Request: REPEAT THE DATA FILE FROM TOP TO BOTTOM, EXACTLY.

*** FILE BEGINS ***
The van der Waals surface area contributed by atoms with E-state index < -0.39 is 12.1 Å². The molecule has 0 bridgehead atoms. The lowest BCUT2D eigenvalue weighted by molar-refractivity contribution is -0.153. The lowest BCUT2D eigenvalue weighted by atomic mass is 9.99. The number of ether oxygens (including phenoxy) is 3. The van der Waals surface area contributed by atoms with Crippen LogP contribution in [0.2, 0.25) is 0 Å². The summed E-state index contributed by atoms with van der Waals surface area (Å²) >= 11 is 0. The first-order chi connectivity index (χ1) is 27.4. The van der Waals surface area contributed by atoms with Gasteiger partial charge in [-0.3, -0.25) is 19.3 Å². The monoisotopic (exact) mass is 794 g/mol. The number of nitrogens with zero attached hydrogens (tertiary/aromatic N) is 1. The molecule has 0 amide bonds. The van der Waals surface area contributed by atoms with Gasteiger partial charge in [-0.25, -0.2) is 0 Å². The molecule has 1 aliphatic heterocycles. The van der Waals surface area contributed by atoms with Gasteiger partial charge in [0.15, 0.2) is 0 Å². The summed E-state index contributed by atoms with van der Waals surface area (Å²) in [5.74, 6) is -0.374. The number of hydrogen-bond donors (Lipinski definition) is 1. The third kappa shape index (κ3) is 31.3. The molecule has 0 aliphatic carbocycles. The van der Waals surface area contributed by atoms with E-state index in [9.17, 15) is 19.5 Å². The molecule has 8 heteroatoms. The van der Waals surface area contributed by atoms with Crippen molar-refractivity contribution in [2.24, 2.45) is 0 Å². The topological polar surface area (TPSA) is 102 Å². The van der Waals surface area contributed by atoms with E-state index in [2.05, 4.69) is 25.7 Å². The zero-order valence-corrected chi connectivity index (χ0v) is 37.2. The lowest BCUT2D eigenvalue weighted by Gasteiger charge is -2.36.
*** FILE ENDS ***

The van der Waals surface area contributed by atoms with E-state index < -0.39 is 12.1 Å². The molecule has 0 bridgehead atoms. The lowest BCUT2D eigenvalue weighted by molar-refractivity contribution is -0.153. The lowest BCUT2D eigenvalue weighted by atomic mass is 9.99. The number of ether oxygens (including phenoxy) is 3. The van der Waals surface area contributed by atoms with Crippen LogP contribution in [0.2, 0.25) is 0 Å². The summed E-state index contributed by atoms with van der Waals surface area (Å²) >= 11 is 0. The first-order chi connectivity index (χ1) is 27.4. The van der Waals surface area contributed by atoms with Gasteiger partial charge in [-0.3, -0.25) is 19.3 Å². The monoisotopic (exact) mass is 794 g/mol. The number of nitrogens with zero attached hydrogens (tertiary/aromatic N) is 1. The molecule has 0 amide bonds. The van der Waals surface area contributed by atoms with Gasteiger partial charge in [-0.25, -0.2) is 0 Å². The molecule has 1 aliphatic heterocycles. The van der Waals surface area contributed by atoms with Gasteiger partial charge in [0.15, 0.2) is 0 Å². The summed E-state index contributed by atoms with van der Waals surface area (Å²) in [5.74, 6) is -0.374. The number of hydrogen-bond donors (Lipinski definition) is 1. The third kappa shape index (κ3) is 31.3. The molecule has 0 aliphatic carbocycles. The van der Waals surface area contributed by atoms with E-state index in [9.17, 15) is 19.5 Å². The molecule has 8 heteroatoms. The van der Waals surface area contributed by atoms with Crippen molar-refractivity contribution in [2.24, 2.45) is 0 Å². The topological polar surface area (TPSA) is 102 Å². The van der Waals surface area contributed by atoms with E-state index in [2.05, 4.69) is 25.7 Å². The zero-order valence-corrected chi connectivity index (χ0v) is 37.2. The lowest BCUT2D eigenvalue weighted by Gasteiger charge is -2.36.